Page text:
Vargas responded by clarifying that he is against abortion-on-demand and up until birth. He said Bacon was hiding from his long-held position, citing his support of H.R.8814, the proposed nationwide 15-week ban on abortion, which Vargas said was the most aggressive abortion bill in this country. Vargas said the bill would criminalize doctors who perform abortions.
“I believe that decision needs to stay between women and their doctors,” Vargas said.
Another clash occurred when the two were asked to address the biggest misconceptions regarding them they had witnessed.
Vargas began by addressing negative ads he claims are being funded partially out of state. He focused on his statement he had raised more resources from Nebraskans than has ever been raised in Nebraska’s second district, which he contrasted with Bacon’s funding which he says is from out-of-state corporations.
Bacon took his time to say he has a 98% name and face identification, claiming that voters know what is not true about him. He then referred to his allegation that Vargas voted present or did not vote on bills as a state senator almost 20% of the time.
He also mentioned Vargas’s vote for LB1004, a 2020 bill that would make committed offenders automatically eligible for parole within two years of their mandatory discharge date.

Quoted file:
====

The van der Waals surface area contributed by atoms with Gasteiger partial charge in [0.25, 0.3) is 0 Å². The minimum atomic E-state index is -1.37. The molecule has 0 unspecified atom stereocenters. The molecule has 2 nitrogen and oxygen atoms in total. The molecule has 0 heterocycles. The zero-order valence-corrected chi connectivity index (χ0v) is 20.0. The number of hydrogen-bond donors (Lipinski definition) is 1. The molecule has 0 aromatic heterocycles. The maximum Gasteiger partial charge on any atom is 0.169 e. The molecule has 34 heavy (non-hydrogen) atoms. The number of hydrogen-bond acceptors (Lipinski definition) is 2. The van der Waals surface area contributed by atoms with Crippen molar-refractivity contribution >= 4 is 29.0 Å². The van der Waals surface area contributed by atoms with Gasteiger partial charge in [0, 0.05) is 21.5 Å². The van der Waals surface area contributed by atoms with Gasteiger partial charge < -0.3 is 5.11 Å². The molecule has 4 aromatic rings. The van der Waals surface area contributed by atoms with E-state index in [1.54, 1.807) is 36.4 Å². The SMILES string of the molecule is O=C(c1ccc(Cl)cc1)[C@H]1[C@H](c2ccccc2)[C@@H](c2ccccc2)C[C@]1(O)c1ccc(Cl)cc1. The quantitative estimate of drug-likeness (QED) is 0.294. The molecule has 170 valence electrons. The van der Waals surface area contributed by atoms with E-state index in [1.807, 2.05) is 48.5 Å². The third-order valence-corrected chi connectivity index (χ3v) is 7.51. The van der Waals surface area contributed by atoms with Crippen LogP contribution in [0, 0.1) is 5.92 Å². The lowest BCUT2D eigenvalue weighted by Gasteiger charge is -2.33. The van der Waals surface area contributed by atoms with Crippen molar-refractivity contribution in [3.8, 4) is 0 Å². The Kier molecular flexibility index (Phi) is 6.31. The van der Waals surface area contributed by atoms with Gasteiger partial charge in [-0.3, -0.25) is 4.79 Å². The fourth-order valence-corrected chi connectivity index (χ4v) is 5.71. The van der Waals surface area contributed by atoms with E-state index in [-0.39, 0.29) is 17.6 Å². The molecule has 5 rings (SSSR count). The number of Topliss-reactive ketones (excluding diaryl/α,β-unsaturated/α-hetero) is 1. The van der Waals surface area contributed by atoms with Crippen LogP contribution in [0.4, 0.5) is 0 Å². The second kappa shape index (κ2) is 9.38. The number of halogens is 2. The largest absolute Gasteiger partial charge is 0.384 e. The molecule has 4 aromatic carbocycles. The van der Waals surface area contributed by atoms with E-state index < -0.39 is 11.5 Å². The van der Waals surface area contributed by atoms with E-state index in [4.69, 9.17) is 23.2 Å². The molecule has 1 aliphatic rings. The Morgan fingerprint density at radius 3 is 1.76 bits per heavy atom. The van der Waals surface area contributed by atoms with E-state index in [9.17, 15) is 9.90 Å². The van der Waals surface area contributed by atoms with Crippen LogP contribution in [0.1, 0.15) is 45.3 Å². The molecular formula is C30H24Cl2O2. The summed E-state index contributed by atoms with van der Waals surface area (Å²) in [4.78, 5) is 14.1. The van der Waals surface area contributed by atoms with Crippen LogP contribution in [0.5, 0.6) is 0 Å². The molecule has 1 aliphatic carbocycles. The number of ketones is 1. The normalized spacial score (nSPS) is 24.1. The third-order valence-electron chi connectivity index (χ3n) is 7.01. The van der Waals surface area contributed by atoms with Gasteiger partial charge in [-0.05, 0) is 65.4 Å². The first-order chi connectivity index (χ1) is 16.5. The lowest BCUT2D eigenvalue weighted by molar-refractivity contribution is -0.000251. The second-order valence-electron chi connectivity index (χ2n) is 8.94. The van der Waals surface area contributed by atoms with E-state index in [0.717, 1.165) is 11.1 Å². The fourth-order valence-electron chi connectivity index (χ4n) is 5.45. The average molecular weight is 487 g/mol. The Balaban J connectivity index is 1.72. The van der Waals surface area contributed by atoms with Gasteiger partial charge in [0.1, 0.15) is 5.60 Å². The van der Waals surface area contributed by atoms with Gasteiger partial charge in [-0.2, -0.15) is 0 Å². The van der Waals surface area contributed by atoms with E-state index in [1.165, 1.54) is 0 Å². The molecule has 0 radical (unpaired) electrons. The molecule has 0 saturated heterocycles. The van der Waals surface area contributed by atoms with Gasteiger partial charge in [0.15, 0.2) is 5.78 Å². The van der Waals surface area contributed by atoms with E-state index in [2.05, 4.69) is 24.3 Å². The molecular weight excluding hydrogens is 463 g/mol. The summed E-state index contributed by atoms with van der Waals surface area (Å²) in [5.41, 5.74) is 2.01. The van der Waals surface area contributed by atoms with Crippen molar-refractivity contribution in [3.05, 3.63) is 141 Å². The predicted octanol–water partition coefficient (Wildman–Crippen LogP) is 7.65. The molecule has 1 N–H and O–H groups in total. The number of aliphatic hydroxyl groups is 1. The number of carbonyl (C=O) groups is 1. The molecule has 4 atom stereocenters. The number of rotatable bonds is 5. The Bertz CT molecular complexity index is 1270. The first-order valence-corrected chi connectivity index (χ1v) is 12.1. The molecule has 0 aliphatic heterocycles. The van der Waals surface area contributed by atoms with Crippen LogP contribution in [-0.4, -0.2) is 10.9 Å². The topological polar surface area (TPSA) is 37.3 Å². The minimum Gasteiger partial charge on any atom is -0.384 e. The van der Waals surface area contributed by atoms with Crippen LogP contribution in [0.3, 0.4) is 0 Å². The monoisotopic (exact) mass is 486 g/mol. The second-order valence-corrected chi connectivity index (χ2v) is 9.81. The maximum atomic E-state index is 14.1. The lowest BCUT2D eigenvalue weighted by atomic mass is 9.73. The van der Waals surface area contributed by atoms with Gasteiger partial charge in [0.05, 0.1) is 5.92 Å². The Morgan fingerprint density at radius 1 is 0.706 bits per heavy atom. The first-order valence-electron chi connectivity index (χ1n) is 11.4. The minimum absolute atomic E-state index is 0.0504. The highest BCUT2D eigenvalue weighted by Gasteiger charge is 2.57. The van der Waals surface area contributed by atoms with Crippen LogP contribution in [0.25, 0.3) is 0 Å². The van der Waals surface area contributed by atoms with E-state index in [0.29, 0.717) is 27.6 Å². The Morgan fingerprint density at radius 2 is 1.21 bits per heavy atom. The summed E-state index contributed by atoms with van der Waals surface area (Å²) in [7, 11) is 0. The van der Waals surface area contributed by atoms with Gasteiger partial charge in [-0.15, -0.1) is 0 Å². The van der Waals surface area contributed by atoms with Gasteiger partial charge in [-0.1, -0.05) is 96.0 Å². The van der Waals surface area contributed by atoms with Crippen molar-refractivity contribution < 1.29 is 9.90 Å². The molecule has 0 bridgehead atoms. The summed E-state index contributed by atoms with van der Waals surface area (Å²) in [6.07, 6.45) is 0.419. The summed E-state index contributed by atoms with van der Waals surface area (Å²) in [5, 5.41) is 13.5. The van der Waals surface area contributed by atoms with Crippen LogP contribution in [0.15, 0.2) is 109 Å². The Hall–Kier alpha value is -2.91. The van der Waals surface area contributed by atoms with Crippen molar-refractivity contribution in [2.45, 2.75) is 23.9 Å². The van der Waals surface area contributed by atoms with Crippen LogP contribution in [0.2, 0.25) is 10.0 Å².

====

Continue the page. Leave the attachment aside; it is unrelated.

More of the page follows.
“He would allow felons, murderers, rapists, people who have molested young children, to go to their parole boards two years early,” said Bacon. “The voters here want to know why he would side with the felons and not the victims.”
Gov. Pete Ricketts vetoed the bill, which State Sen. Steve Lathrop of Omaha introduced to address prison overcrowding.
Vargas referred to these claims as scare tactics and called his ad campaigns against him desperate. He emphasized his care for public safety, referring to voting for billions of dollars every year directed toward law enforcement.
Bacon disputed this claim, saying that Vargas does not support the police. He criticized the senator’s support for protests in 2020, many sparked after the murder of George Floyd, stating that Vargas criticized police for violence when they were the ones getting injured.
“Two years ago, [Vargas] was out there leading and instigating the riots,” Bacon said.
Vargas was not able to respond to this due to time restraints.
When asked for steps to make higher education more affordable, the opponents had two different solutions.
Bacon’s central position revolved around allowing people to refinance loans to access more affordable interest rates. He also encouraged people to find education opportunities through employers, such as Walmart and Starbucks, which offer tuition reimbursement programs.
Vargas discussed a solution to reform Pell Grants, emphasizing the importance that citizens have access to well-paying jobs through education. He cited his endorsement from the AFL-CIO, the largest federation of American unions, to reinforce his stance.
The two did seem to reach similar stances on cyber and nuclear defense, though, with both candidates discussing the need for government oversight of cyber security and a desire for more funding directed towards Ukraine against Russia. Both discussed a concern against Russia and China, citing a need for more military resources.